So there I am in Swinging London, sharing a flat amid the red corduroy and paisley
with a roommate who is, you might say, swinging for two (even in my dream,
I’m still the nerd), but on the plus side our apartment is in a bookshop and (yes!)
I can see the books…even the George Eliots have lovely brilliant covers.
I find a book (go-go boots, lime-green miniskirt) telling how cool London was
back in the day, though the day is exactly what I’m back in, and when I start to leave
the clerk says, “Hey man, you forgot your earbuds. What’s the point of buying a book
without the earbuds?”
They called it going for the muffs. We’d be talking in the kitchen
and my niece would sashay through, beatboxing to the Grandmaster Flash in her head
(don’t push me cause I’m close to the edge, I’m tryin not to lose my head)
as part of her largely unopposed campaign to be the flyest white girl
at St. Mark’s Catholic junior high, or her sister would march in
to re-litigate some fashion dispute involving either the retro Sex Pistols
t-shirt (Never let them take you alive) she was wearing or the pants she wasn’t.
Their mother, my sister, might drop a comment not totally free of sarcasm,
and as the volume and pitch rose I’d put a finger in each ear,
then someone would stop arguing long enough to say, “Look,
Roy’s gone for the muffs!”
I used earphones on the bus, against boredom but also to drown out, say,
the roarer on the back of the 84B with his “WullAAAAlgh! hurry up let’s go.”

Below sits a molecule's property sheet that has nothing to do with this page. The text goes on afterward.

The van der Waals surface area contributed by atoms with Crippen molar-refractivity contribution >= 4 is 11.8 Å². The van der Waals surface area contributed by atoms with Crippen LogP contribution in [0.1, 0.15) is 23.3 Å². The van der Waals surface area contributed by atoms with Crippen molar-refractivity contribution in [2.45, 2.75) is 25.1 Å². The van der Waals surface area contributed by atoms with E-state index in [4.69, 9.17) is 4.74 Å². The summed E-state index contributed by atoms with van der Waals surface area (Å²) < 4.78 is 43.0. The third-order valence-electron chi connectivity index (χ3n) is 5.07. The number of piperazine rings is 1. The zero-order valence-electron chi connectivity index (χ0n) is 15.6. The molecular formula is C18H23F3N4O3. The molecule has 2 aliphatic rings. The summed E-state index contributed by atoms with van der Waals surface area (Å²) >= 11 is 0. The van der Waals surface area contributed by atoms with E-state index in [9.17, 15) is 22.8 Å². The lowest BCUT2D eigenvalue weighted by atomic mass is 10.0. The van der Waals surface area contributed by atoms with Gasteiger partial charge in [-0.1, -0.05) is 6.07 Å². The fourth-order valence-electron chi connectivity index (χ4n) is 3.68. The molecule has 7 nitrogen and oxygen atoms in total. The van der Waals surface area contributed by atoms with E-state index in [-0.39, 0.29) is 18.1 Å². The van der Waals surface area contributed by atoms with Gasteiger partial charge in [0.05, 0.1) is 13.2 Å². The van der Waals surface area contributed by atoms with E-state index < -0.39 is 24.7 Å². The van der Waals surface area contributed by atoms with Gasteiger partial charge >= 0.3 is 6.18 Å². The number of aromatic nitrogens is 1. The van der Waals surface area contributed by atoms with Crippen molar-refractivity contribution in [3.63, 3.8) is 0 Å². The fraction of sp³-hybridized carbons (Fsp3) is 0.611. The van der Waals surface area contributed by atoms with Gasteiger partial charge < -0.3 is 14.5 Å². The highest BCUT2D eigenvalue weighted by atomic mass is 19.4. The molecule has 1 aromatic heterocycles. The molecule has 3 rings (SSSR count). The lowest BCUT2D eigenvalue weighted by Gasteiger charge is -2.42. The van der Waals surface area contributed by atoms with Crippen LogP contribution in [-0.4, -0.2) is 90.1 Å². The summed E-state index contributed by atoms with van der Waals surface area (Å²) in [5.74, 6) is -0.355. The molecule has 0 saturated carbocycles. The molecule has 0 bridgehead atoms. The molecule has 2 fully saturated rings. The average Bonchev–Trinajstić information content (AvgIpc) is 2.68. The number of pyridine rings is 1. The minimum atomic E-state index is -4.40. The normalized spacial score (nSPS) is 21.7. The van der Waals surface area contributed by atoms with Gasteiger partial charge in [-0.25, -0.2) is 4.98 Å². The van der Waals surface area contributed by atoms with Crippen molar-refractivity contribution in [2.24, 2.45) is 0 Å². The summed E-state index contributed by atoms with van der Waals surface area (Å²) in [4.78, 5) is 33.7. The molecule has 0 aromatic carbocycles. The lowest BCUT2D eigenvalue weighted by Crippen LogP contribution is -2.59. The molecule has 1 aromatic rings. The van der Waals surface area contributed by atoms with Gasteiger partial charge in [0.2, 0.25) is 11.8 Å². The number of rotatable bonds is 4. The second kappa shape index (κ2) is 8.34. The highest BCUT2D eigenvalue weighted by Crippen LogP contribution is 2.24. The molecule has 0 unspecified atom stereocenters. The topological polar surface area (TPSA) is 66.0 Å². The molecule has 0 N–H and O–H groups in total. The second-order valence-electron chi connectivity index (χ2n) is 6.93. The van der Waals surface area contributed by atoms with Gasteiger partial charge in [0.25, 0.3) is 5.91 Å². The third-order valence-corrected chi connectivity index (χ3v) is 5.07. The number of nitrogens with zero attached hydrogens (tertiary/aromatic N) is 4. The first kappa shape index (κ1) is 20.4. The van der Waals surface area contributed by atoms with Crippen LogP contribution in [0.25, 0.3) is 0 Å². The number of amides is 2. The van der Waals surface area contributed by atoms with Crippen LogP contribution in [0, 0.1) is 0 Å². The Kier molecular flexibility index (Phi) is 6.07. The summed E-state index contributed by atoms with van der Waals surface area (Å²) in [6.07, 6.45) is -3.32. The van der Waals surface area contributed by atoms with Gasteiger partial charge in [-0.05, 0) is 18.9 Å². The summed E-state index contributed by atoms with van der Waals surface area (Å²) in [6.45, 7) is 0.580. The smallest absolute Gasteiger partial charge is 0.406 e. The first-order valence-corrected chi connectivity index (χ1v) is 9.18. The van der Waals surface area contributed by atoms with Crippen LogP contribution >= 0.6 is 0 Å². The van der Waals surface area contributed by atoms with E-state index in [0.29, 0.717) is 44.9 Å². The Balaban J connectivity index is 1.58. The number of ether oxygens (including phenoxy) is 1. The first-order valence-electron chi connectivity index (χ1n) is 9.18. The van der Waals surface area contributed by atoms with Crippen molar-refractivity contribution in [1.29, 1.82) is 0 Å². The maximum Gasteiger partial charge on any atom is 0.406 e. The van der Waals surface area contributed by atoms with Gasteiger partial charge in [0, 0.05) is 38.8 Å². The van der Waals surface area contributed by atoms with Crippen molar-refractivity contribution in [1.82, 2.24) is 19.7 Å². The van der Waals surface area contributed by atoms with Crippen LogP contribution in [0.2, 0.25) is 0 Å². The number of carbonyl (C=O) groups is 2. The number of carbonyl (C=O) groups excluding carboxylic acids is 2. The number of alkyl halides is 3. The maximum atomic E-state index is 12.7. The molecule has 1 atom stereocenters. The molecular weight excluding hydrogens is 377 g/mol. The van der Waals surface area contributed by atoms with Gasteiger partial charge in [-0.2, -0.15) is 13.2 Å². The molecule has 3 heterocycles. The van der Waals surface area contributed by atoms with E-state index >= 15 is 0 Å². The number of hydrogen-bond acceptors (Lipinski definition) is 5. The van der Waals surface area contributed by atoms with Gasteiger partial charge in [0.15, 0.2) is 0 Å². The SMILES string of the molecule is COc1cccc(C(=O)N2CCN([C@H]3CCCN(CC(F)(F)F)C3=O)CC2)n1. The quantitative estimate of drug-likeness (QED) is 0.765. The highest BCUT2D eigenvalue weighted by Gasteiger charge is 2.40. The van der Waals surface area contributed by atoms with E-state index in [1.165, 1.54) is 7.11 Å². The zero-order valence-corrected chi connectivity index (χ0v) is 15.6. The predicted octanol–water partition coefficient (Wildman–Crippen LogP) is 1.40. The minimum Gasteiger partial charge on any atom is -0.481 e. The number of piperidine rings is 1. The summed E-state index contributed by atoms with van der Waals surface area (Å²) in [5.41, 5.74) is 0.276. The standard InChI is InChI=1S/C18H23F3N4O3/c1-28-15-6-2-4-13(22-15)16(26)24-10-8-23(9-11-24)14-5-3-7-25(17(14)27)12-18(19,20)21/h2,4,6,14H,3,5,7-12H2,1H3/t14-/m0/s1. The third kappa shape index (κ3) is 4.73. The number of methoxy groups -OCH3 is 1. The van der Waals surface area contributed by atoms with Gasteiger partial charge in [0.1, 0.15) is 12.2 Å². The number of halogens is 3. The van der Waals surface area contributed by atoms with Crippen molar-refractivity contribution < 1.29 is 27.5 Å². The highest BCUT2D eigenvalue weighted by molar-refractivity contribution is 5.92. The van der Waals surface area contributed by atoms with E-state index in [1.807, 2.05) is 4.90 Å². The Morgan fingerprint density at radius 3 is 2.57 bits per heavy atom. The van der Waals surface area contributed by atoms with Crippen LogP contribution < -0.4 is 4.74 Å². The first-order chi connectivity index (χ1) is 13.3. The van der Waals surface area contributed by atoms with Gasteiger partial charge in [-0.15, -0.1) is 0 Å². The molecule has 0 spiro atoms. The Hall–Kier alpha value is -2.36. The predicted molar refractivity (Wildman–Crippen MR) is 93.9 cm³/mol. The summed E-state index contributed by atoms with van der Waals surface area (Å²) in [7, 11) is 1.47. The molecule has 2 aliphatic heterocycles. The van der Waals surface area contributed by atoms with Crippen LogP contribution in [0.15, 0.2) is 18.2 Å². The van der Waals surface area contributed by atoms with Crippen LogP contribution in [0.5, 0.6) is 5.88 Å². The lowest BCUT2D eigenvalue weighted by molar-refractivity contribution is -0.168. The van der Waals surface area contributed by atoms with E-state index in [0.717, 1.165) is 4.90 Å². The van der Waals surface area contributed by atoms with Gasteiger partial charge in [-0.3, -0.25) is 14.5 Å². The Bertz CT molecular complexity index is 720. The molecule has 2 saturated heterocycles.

I was squirming, desperate to pretend I couldn’t hear him because
I knew I was his twin, the other freak on the bus, even if I was still trying
to pass with a walking-stick instead of a proper white blind-guy cane,
even if nobody here could tell as a child I’d often used barks and squawks
in place of words, and by child I don’t mean a toddler, I mean I was ten.
See No, Hear No, Speak No…so crabbed and cramped, this muffled life. I’ll turn instead to the girl who longs for a furry manicotto and a warm and cozy death
with dear problematic Rodolfo. She didn’t let them take her alive; when they come for me, I’ll say, “Yeah, they call me Mimi. Why? I don’t know.”
Roy White is a blind person who lives in Saint Paul, Minnesota with a lovely woman and a handsome dog. A former ESL teacher and software engineer, his poems and essays have appeared in BOAAT Journal, Tinderbox, Lascaux Review and elsewhere, and he blogs at lippenheimer.wordpress.com.